After independently releasing one of our favourite LPs of last year, Black Koolaid, Boonie Mayfield is back with another project – this time on film. Doing things independently has gone way past just music in the past couple of years, with independent video makers utilising platforms like YouTube and Vimeo to create their own video shows, series, and even banding together for independent online video networks. Boon Documented is reality TV without the wannabes, and gives viewers an insight into Boonie’s life and musical path. In this first episode Boonie makes the dream of many a soul producer a reality and buys his own Fender Rhodes, and we get to go on the journey to find, collect, and install it with him. Boonie and friends’ talent and enthusiasm is portrayed superbly throughout the show, and we’re really excited about having an interesting, independent video series to watch over the coming months. Watch it below, and subscribe to Boonie’s YouTube channel to get new episodes delivered to your YouTube homepage as they become available! (You’re subscribed to the Oh Drat YouTube channel too, right?!) You can also read our interview with the man himself here when you’re done…
Boonie Mayfield, aka Boon Doc, came to prominence through his YouTube videos; considering most beatmaking clips are lucky to break a four figure view count, the fact that one of Boonie’s is approaching a million views is indicative of something special. Despite years of putting in work (and putting out videos) he’s only just released his debut LP, but as you’ll see from our review we were relieved to find it was worth it. We caught up with Boonie for a chat on production style, advice, perseverence, and a whole lot more…
Boonie Mayfield: Yeah, it was really important. Basically, I’ve been on the YouTube scene and everything like that for the past four years, and people have been waiting forever for an album.
“a lot of the stuff I was hearing I thought I could recreate and it would sound like something I would sample”
I’d started using Ableton to do live sets and originally Black Koolaid was gonna be an instrumental album but it was gonna be ‘normal’, you know, and what ended up happening was I was practicing one of my sets I was gonna do for a show, and I burned it on CD just to ride to and see how it sounded, and I was like “you know what? This is gonna be Black Koolaid. A listening experience where everything flows”… I was more excited about the album once I decided that.
OD: Gotcha – so when it comes to the way everything flows, what are you using? Did we hear Stutter Edit in there, or is it custom stuff in Live?
BM: Ahaaa! (laughs) A lot of people have been asking that, and I’ve been kinda keeping it a secret! I use a lot of the effects that are in Ableton, but there are a couple of programs… I’ll give one of ‘em away, The Finger from Native Instruments. I set up the automation to the faders and pads and do all that stuff live.
OD: I gather you had a bit of bad luck about 18 months ago when your studio got turned over – it must’ve felt like the end of the world at the time, but what did having to build your set up from the ground up again do for your sound and approach?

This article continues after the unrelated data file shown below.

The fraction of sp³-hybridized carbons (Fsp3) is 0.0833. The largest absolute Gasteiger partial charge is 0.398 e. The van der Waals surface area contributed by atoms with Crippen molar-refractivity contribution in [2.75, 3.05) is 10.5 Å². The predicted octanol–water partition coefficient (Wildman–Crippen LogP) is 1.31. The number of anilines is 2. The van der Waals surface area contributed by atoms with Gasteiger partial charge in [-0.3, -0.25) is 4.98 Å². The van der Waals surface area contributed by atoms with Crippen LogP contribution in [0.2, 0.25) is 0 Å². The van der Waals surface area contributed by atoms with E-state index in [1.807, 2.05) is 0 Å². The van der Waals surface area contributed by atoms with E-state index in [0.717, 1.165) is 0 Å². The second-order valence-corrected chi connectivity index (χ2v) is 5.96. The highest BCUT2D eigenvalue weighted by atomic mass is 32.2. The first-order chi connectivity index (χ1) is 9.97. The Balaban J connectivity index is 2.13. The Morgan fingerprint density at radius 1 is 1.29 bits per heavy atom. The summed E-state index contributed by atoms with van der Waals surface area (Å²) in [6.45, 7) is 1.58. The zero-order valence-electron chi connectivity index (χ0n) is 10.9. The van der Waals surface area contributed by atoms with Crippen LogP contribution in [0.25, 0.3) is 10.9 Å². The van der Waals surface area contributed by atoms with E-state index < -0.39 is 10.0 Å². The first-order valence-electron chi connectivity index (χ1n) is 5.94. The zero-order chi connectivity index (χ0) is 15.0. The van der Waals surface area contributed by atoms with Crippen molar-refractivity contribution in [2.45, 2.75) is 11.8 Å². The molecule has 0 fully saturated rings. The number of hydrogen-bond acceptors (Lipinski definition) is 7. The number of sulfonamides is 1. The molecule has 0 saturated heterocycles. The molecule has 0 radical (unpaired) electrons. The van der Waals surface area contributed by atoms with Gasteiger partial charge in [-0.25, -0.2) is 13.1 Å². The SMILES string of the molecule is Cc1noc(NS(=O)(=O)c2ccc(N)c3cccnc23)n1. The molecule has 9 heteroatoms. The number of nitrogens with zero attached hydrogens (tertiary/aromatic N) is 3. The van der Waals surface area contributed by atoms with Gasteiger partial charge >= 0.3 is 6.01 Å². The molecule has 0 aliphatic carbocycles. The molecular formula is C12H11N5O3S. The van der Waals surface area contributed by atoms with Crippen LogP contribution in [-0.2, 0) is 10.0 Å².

BM: I’d just started to dabble in Logic around that time, and at the time I was rebuilding the studio there were just so many VSTs and AUs that were coming out that I was just researching, you know, “what VST has really good sounding horns?” and all that stuff, and I built a pretty good arsenal of a lot of instruments that sound to me really authentic. Although I love sampling I kinda got a little bored for a while, and at the same time learning all this music theory and getting better with keys and all that, so a lot of the stuff I was hearing I thought I could recreate and it would sound like something I would sample – that’s what started happening after I got robbed. After it happened I think a lot of people thought I was was gonna lose my mind, and to tell you the truth I did… for like an hour. Something in me just kept on telling me “this is not over”. Truth be told it was kind of a struggle for a bit, but I wouldn’t take it back at all.
OD: It’s good to hear that it kind of turned into a positive experience, I guess.
BM: Yeah, it definitely did! (laughs)
When Boonie Mayfield calls himself a Hip Hop and Soul producer he means it in the truest sense
We’re not purists per se, but I do think it’s a bit of a stretch to call hip hop beats with soul samples soul. When Boonie Mayfield calls himself a Hip Hop and Soul producer however, he means it in the truest sense of the word. Black Koolaid features 23 cuts, three of which sound like they’ve been pulled straight off old Buddha and Stax instrumental sessions. For my money they’re actually the strongest points of the LP, but that’s not to discount the other 20, which are slices of neck snapping prowess with a definitely Detroit sounding bent. Filtered chords, rimshots and fingersnaps are the order of the day, but there’s enough variation to ensure things stay interesting throughout and with Black Koolaid’s pay-what-you-like price tag, there’s very little reason not to give this a chance to woo you.
Available directly from booniemayfield.com, take a look at a video performance from the launch party below – and we’ll have an exclusive interview with Boonie on Oh Drat next week, so stay tuned!